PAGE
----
• Various baths (gender-specific, mixed areas, large and small, inside and open-air);
  • Finnish sauna;
  • Furnished terraces;
  • Thai massage;
  • Korean body scrubs.

Like an array of attractions within the Japanese public sphere, Times Spa Resta prohibits entrance if you have visible tattoos.

Hours: Times Spa Resta requires all who enter to be eighteen years of age or older, and operates from the hours of 11:30 a.m. and 9:30 p.m.

Cost: Since this onsen is considered one of the more posh and elegant onsen in Tokyo, the price of 2750 yen ($25.19 U.S. dollars) puts the cost at the higher end.

Onsen Across Japan

Though some visitors to Japan may feel apprehensive around visiting onsen in Japan, these beautiful and relaxing environments are well worth the venture. There are options for travelers of a variety of ages, and some onsen have separate areas for men and women.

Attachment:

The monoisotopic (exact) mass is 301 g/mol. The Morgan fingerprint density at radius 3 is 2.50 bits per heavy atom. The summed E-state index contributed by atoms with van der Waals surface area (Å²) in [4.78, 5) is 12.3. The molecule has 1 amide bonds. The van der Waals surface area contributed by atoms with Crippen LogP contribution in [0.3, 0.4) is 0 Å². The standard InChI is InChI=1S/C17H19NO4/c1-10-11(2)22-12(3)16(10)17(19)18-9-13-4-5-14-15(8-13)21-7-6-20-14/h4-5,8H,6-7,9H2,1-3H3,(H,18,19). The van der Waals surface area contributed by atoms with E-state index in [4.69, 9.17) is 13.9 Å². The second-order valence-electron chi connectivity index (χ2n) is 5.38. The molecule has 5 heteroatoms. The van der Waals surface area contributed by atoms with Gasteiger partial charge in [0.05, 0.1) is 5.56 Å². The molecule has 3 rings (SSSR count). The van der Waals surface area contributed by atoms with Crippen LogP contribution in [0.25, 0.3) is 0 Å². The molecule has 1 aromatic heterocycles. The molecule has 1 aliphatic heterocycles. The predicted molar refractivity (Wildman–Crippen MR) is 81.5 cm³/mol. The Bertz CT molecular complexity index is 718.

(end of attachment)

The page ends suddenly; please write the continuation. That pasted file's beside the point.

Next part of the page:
Although there are many great onsen in Tokyo, these hot springs are available across the entirety of Japan. You can use the Japan rail pass to travel to areas like Kinosaki that are centered around onsen. Onsen are present both in the rural sphere and in the urban sphere. Some onsen are situated in remote locations that do not have wifi. If you are traveling to a remote onsen and you need directions along the way, it may be helpful to rent pocket Wi-Fi during your visit in order to stay on track in your travels.

Picture credit Oedo Onsen Monogatari by Dushan Hanuska under cc 2.0 license.